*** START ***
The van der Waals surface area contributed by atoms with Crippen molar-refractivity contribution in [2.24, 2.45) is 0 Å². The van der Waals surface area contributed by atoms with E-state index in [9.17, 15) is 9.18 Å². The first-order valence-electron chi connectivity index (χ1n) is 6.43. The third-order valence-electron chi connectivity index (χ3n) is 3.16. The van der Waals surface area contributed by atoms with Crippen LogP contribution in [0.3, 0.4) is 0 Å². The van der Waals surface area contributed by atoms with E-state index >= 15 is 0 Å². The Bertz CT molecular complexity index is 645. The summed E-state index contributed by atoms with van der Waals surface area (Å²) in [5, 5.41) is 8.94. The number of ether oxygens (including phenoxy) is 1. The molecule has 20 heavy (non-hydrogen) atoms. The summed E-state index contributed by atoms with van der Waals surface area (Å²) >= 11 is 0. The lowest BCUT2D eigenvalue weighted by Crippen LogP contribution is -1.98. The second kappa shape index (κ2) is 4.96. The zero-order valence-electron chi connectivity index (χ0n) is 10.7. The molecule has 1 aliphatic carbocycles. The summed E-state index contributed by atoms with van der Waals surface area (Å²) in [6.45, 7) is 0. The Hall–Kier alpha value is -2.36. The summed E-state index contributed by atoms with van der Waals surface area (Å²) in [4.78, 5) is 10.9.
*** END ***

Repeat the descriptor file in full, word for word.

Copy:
The van der Waals surface area contributed by atoms with Crippen molar-refractivity contribution in [2.24, 2.45) is 0 Å². The van der Waals surface area contributed by atoms with E-state index in [9.17, 15) is 9.18 Å². The first-order valence-electron chi connectivity index (χ1n) is 6.43. The third-order valence-electron chi connectivity index (χ3n) is 3.16. The van der Waals surface area contributed by atoms with Crippen LogP contribution in [0.3, 0.4) is 0 Å². The van der Waals surface area contributed by atoms with E-state index >= 15 is 0 Å². The Bertz CT molecular complexity index is 645. The summed E-state index contributed by atoms with van der Waals surface area (Å²) in [5, 5.41) is 8.94. The number of ether oxygens (including phenoxy) is 1. The molecule has 20 heavy (non-hydrogen) atoms. The summed E-state index contributed by atoms with van der Waals surface area (Å²) >= 11 is 0. The lowest BCUT2D eigenvalue weighted by Crippen LogP contribution is -1.98. The second kappa shape index (κ2) is 4.96. The zero-order valence-electron chi connectivity index (χ0n) is 10.7. The molecule has 1 aliphatic carbocycles. The summed E-state index contributed by atoms with van der Waals surface area (Å²) in [6.45, 7) is 0. The Hall–Kier alpha value is -2.36. The summed E-state index contributed by atoms with van der Waals surface area (Å²) in [4.78, 5) is 10.9.